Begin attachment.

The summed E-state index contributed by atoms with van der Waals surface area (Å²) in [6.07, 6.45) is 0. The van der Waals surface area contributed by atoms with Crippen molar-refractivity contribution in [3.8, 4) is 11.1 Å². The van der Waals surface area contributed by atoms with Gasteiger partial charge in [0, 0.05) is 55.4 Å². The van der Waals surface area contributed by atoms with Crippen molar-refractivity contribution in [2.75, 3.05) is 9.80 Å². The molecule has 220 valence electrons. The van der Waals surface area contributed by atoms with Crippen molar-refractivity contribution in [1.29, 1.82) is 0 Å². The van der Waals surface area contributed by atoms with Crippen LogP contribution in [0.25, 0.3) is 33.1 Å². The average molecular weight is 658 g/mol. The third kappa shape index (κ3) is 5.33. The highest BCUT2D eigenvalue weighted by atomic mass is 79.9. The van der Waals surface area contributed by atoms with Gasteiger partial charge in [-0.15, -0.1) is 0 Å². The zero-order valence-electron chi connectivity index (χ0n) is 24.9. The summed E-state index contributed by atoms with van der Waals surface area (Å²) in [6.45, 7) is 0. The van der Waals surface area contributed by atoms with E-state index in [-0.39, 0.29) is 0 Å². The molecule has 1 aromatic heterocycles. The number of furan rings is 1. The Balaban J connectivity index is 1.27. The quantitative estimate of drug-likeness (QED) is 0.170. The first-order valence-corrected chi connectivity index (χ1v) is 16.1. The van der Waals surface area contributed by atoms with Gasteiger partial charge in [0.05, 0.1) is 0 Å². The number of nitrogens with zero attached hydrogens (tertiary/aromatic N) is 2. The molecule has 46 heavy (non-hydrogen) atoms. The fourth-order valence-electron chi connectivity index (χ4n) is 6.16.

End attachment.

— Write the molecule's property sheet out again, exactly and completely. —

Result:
The summed E-state index contributed by atoms with van der Waals surface area (Å²) in [6.07, 6.45) is 0. The van der Waals surface area contributed by atoms with Crippen molar-refractivity contribution in [3.8, 4) is 11.1 Å². The van der Waals surface area contributed by atoms with Gasteiger partial charge in [0, 0.05) is 55.4 Å². The van der Waals surface area contributed by atoms with Crippen molar-refractivity contribution in [2.75, 3.05) is 9.80 Å². The molecule has 220 valence electrons. The van der Waals surface area contributed by atoms with Crippen molar-refractivity contribution in [1.29, 1.82) is 0 Å². The van der Waals surface area contributed by atoms with Crippen LogP contribution in [0.25, 0.3) is 33.1 Å². The average molecular weight is 658 g/mol. The third kappa shape index (κ3) is 5.33. The highest BCUT2D eigenvalue weighted by atomic mass is 79.9. The van der Waals surface area contributed by atoms with Gasteiger partial charge in [-0.15, -0.1) is 0 Å². The zero-order valence-electron chi connectivity index (χ0n) is 24.9. The summed E-state index contributed by atoms with van der Waals surface area (Å²) in [6.45, 7) is 0. The van der Waals surface area contributed by atoms with E-state index in [-0.39, 0.29) is 0 Å². The molecule has 1 aromatic heterocycles. The number of furan rings is 1. The Balaban J connectivity index is 1.27. The quantitative estimate of drug-likeness (QED) is 0.170. The first-order valence-corrected chi connectivity index (χ1v) is 16.1. The van der Waals surface area contributed by atoms with Gasteiger partial charge in [0.05, 0.1) is 0 Å². The number of nitrogens with zero attached hydrogens (tertiary/aromatic N) is 2. The molecule has 46 heavy (non-hydrogen) atoms. The fourth-order valence-electron chi connectivity index (χ4n) is 6.16.